Rent seekers of knowledge, exactly! As Turchin said in a previous blog Elsevier offers to pay $100 for the work. Mindboggling amount… A plumber gets as much for an hour work. So authors get peanuts if anything at all.
I’ve never received a single penny for any of my articles. I think this answers your question.
Peter–thanks to you and the rest of the group for your volunteer efforts. I wish more journals were run this way.
Two minor suggestions:
-EndNote has a feature to quickly retrieve and attach fulltext PDFs files to its records (“Find Fulltext”). I’m not sure how the backend of the feature actually works, but it does not seem to be connected to your journal. I hope it can be before too long.
– I find the the cover page to the PDFs of articles in your journal annoying. The don’t provide me with any additional information of value that I can discern (and if they do, this could easily be placed on the 2nd page instead). I suspect they promote a lot of wasted paper when people print articles from the PDF. Since I have acrobat pro, I just delete this page when saving it on my computer.
I do to, and I have tried – in vain – to get eScholarship to abolish these stupid cover pages. But think about it this way – getting stuck with a cover page is what you usually have to endure. Science does it, JSTOR does it, and so on. Like you, I usually delete those pages before storing them in Endnote.
I am not sure what your suggestion is about how to connect my journal to Endnote. Is there an automatic way of doing so?
Thanks for trying on the silly cover page issue.
I’m not sure how the backend of the EndNote “Find Full Text” feature works, but did a little googling and found this:
I’m guessing eScholarship needs to either be listed in one the databases listed in the PDF above or perhaps modify the way it enters its pubs DOIs.
I have been preoccupied with other things (trying to finish the draft of Structural Demographic Analysis of American History), so let me try to reply to these comments in one fell swoop. When we launched Cliodynamics, I formatted the pages so that one could print two of them side by side on one standard piece of paper, whether American or European. That’s what I have been typically doing with PDFs, printing them (often on scrap paper, if I did not intend to keep it). But I’ve been getting tired of wasting so much paper, and I am constantly looking for better ways of viewing PDFs. Reading them on the PC is not a good option – my eyes get tired; worse, I like to get comfortable in an easy chair or on a couch, and I want a book-sized object to hold in my hand, rather than balance a PC in my lap.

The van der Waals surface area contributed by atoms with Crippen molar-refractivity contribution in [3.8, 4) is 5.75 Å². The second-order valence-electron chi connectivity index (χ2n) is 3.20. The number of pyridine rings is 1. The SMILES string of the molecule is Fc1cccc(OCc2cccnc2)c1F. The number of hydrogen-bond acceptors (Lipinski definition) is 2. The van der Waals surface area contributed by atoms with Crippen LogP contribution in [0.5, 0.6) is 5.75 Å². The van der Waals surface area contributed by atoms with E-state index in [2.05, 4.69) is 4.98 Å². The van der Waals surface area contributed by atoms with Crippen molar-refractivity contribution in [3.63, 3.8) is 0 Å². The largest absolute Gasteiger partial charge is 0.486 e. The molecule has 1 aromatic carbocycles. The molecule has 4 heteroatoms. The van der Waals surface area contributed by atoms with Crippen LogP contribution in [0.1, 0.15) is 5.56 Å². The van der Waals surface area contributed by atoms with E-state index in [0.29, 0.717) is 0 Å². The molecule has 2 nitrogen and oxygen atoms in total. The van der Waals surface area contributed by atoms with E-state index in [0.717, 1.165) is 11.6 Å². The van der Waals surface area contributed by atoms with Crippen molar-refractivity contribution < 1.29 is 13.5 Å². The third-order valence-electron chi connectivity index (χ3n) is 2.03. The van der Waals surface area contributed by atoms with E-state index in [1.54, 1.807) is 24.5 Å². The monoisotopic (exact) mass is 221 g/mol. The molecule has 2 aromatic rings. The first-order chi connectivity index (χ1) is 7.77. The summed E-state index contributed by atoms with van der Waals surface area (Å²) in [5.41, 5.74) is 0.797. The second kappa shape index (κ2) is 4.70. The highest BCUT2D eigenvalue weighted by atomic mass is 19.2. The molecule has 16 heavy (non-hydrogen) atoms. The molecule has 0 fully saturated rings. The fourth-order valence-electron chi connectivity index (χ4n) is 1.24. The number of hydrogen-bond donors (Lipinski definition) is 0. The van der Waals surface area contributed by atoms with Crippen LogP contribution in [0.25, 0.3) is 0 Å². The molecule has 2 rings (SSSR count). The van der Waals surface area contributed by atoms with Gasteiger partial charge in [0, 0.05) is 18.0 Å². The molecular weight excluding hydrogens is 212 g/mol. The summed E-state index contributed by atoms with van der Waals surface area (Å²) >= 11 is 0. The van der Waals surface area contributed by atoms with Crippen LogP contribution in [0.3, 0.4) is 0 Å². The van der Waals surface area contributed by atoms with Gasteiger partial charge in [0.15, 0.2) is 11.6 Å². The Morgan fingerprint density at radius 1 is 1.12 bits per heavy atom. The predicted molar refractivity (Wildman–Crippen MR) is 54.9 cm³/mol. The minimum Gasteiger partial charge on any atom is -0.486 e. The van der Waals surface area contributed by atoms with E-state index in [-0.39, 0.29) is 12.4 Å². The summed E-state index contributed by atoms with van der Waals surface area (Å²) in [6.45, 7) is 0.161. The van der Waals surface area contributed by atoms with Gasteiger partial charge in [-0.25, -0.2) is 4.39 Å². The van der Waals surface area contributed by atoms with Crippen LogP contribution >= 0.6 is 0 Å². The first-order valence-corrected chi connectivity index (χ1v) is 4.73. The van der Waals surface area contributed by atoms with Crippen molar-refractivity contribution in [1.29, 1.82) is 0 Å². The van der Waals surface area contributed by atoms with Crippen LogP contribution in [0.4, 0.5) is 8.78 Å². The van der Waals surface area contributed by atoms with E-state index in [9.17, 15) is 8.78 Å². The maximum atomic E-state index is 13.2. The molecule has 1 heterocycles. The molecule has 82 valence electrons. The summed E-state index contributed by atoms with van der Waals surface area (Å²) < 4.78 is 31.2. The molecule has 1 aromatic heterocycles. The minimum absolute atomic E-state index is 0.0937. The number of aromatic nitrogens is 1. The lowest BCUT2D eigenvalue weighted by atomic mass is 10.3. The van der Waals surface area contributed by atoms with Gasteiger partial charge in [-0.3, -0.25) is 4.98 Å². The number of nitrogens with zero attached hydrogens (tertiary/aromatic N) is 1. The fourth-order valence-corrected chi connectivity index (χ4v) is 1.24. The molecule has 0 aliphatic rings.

I’ve been using e-book readers (first a Sony, more recently a Kindle). They are great as far as readability goes. The latest Kindle is as good as printed paper. It’s going to kill the paperback (I still buy them, but now I am becoming increasingly more choosy, buying only those I intend to keep on the book shelf). But Kindles are too small to read articles on, and they are not great at imaging graphics (also, many figures nowadays are in color). I use Calibre for organizing my e-books, and it translates different formats well. But the problem remains the graphics.
Recently I broke down and decided to buy a tablet specifically to read scientific articles as PDFs. I tested my stepson’s iPad and it seems to work very well, but it’s a bit too heavy to hold in one hand. So in the end I decided to buy the new Sony Xperia Z. When I get it I will report on how well it works. My main worry is that these tablets invariably have glossy screens – perhaps great for watching movies, but I’d prefer a matte screen for reading. We’ll see.
A good many vabaulles you’ve given me.
Peter, do you need any more people with a little spare time regarding the journal Cliodynamics? If there is a chance I could help as a volunteer, please email me.